It’s that time of the year again when many village professionals will be commencing their planning for annual village budgets.
You many be responsible for developing or providing input in budgets for:
- Village operations – funded mostly by resident contributions.
- Long term maintenance – funded via the operating budget, as a contribution upon exit or as a surplus of operation funds.
- Capital expenditure – the funding of this can vary from being funded as a contribution via contract terms typically upon exit, funded by the operator or a combination of both.
In my experience, much of the discontentment or complaints that come around budget time are down to a lack of communication, poor processes, or operators not fully understanding the legislative and contractual requirements of village financial management.
Therefore, it’s imperative that your budget process:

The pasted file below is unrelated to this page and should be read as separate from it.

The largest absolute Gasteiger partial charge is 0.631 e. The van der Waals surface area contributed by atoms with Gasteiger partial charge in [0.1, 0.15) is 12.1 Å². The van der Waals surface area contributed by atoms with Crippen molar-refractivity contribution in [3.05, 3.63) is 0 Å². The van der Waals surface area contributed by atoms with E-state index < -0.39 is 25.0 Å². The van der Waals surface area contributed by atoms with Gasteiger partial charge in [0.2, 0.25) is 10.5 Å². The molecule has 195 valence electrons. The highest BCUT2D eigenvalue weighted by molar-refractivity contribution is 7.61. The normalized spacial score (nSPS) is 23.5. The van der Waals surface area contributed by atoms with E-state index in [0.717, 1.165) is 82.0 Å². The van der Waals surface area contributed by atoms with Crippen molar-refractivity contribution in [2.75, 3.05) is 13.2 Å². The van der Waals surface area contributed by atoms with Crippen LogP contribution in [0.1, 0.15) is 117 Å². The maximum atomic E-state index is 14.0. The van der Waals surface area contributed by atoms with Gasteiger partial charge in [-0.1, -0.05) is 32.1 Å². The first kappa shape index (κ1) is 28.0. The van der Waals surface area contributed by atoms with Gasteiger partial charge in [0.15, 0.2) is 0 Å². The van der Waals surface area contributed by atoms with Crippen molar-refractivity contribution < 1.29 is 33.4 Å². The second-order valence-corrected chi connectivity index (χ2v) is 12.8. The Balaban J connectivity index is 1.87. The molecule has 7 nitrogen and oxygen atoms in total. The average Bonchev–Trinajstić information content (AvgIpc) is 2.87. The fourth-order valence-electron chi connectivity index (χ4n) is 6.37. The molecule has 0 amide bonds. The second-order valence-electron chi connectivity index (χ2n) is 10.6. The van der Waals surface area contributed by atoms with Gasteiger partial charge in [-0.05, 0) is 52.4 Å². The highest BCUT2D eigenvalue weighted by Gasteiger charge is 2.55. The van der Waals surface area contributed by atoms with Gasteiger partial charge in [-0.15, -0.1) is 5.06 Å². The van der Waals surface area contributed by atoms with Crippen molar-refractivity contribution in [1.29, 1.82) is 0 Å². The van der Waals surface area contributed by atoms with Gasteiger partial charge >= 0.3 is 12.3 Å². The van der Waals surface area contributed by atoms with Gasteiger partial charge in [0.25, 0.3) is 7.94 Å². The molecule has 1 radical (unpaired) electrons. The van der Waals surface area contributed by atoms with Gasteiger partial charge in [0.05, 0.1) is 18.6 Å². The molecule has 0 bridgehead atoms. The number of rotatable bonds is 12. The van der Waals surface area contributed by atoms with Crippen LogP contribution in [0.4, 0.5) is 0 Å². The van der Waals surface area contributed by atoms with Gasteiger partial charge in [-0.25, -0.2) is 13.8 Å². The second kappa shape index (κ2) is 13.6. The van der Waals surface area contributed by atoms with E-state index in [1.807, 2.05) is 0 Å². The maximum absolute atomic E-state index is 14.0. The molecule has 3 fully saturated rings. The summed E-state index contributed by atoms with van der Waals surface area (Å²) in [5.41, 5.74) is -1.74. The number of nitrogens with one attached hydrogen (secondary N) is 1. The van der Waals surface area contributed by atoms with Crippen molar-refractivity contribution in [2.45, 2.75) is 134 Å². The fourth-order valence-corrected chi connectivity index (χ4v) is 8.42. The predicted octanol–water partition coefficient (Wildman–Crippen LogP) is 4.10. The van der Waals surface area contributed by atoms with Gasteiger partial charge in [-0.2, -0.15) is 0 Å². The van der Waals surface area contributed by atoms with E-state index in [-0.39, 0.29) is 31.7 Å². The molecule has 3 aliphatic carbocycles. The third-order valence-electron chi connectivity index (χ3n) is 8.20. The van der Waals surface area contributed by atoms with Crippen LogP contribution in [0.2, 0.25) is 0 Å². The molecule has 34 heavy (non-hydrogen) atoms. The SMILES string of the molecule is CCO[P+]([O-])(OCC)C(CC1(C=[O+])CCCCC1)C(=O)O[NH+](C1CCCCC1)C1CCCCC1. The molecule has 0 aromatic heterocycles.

- Starts early ideally around February or March
- Takes into account whether multiple meetings are required
- Caters for time needed for stakeholder feedback, approvals and sign off
- Understands legislative and contractual requirements
- Has a sound communication strategy
I’ve always found the following points helpful in budget planning:
- Develop a budget worksheet (organisation is key, so make sure you keep tabs for line items and assumption details for full transparency)
- Be proactive in checking increases from utilities, service contracts
- Consider contract expiry plans/renewal costs
- Consult the continuous improvement program
- Consider cash flow management
- See if larger service contracts can be smoothed over a year
- Have a policy for recovering and/or apportioning deficits/surpluses
- Make sure you’re following legislative steps
- Understand contractual/policy obligations
- Make allowances for legislation changes (not just the RV Act)
- Keep up with market trends and consumer expectations
- Have a firm checking process in place
The key thing to remember as a village professional is most residents are on fixed incomes, regardless of whether they are pensioners or self-funded retirees.
This means their capacity to increase income or assets, match inflation or large village budget increase is diminished.
Planning and good processes are the best way to minimise nasty surprises.
DCMI Institute has developed a Budget Planning Guide to help village professionals manage their budgets.
You can download your guide here.